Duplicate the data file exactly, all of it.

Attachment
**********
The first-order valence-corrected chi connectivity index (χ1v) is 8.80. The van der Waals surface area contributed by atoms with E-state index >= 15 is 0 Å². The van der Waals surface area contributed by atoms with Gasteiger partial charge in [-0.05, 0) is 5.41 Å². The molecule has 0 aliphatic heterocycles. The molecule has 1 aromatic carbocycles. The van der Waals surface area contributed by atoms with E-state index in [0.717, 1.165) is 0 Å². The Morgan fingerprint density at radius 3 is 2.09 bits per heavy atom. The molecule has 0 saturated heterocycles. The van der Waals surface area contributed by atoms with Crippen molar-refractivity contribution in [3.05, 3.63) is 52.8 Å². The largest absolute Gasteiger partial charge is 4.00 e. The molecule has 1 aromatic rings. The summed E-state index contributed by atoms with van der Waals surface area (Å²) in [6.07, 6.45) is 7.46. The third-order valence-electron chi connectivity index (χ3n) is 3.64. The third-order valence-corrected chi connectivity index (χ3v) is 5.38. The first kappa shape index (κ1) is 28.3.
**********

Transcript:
The first-order valence-corrected chi connectivity index (χ1v) is 8.80. The van der Waals surface area contributed by atoms with E-state index >= 15 is 0 Å². The van der Waals surface area contributed by atoms with Gasteiger partial charge in [-0.05, 0) is 5.41 Å². The molecule has 0 aliphatic heterocycles. The molecule has 1 aromatic carbocycles. The van der Waals surface area contributed by atoms with E-state index in [0.717, 1.165) is 0 Å². The Morgan fingerprint density at radius 3 is 2.09 bits per heavy atom. The molecule has 0 saturated heterocycles. The van der Waals surface area contributed by atoms with Crippen molar-refractivity contribution in [3.05, 3.63) is 52.8 Å². The largest absolute Gasteiger partial charge is 4.00 e. The molecule has 1 aromatic rings. The summed E-state index contributed by atoms with van der Waals surface area (Å²) in [6.07, 6.45) is 7.46. The third-order valence-electron chi connectivity index (χ3n) is 3.64. The third-order valence-corrected chi connectivity index (χ3v) is 5.38. The first kappa shape index (κ1) is 28.3.